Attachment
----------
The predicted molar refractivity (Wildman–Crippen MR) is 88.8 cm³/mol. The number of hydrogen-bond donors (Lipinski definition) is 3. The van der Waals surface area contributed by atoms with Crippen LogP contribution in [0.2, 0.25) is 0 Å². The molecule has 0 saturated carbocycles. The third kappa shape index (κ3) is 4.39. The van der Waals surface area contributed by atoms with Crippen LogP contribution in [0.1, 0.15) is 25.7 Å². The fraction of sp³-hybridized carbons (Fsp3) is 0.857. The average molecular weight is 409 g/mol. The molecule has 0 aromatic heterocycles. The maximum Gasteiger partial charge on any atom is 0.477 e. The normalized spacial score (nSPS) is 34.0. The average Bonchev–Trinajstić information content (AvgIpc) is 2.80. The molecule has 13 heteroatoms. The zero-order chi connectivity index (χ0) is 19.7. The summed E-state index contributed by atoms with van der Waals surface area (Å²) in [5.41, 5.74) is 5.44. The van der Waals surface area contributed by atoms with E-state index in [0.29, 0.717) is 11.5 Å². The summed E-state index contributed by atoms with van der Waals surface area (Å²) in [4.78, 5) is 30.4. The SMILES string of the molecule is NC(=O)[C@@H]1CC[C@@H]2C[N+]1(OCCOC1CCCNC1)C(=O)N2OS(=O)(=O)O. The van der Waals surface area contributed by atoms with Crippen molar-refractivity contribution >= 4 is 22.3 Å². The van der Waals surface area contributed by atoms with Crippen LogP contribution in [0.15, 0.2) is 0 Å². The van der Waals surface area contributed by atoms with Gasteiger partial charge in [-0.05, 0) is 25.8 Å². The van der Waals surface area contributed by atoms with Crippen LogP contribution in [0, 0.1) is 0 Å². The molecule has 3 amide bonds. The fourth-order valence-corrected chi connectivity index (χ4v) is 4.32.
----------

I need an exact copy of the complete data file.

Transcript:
The predicted molar refractivity (Wildman–Crippen MR) is 88.8 cm³/mol. The number of hydrogen-bond donors (Lipinski definition) is 3. The van der Waals surface area contributed by atoms with Crippen LogP contribution in [0.2, 0.25) is 0 Å². The molecule has 0 saturated carbocycles. The third kappa shape index (κ3) is 4.39. The van der Waals surface area contributed by atoms with Crippen LogP contribution in [0.1, 0.15) is 25.7 Å². The fraction of sp³-hybridized carbons (Fsp3) is 0.857. The average molecular weight is 409 g/mol. The molecule has 0 aromatic heterocycles. The maximum Gasteiger partial charge on any atom is 0.477 e. The normalized spacial score (nSPS) is 34.0. The average Bonchev–Trinajstić information content (AvgIpc) is 2.80. The molecule has 13 heteroatoms. The zero-order chi connectivity index (χ0) is 19.7. The summed E-state index contributed by atoms with van der Waals surface area (Å²) in [5.41, 5.74) is 5.44. The van der Waals surface area contributed by atoms with E-state index in [0.29, 0.717) is 11.5 Å². The summed E-state index contributed by atoms with van der Waals surface area (Å²) in [4.78, 5) is 30.4. The SMILES string of the molecule is NC(=O)[C@@H]1CC[C@@H]2C[N+]1(OCCOC1CCCNC1)C(=O)N2OS(=O)(=O)O. The van der Waals surface area contributed by atoms with Crippen molar-refractivity contribution >= 4 is 22.3 Å². The van der Waals surface area contributed by atoms with Crippen LogP contribution in [0.15, 0.2) is 0 Å². The van der Waals surface area contributed by atoms with Gasteiger partial charge in [-0.05, 0) is 25.8 Å². The van der Waals surface area contributed by atoms with Crippen LogP contribution in [0, 0.1) is 0 Å². The molecule has 3 amide bonds. The fourth-order valence-corrected chi connectivity index (χ4v) is 4.32.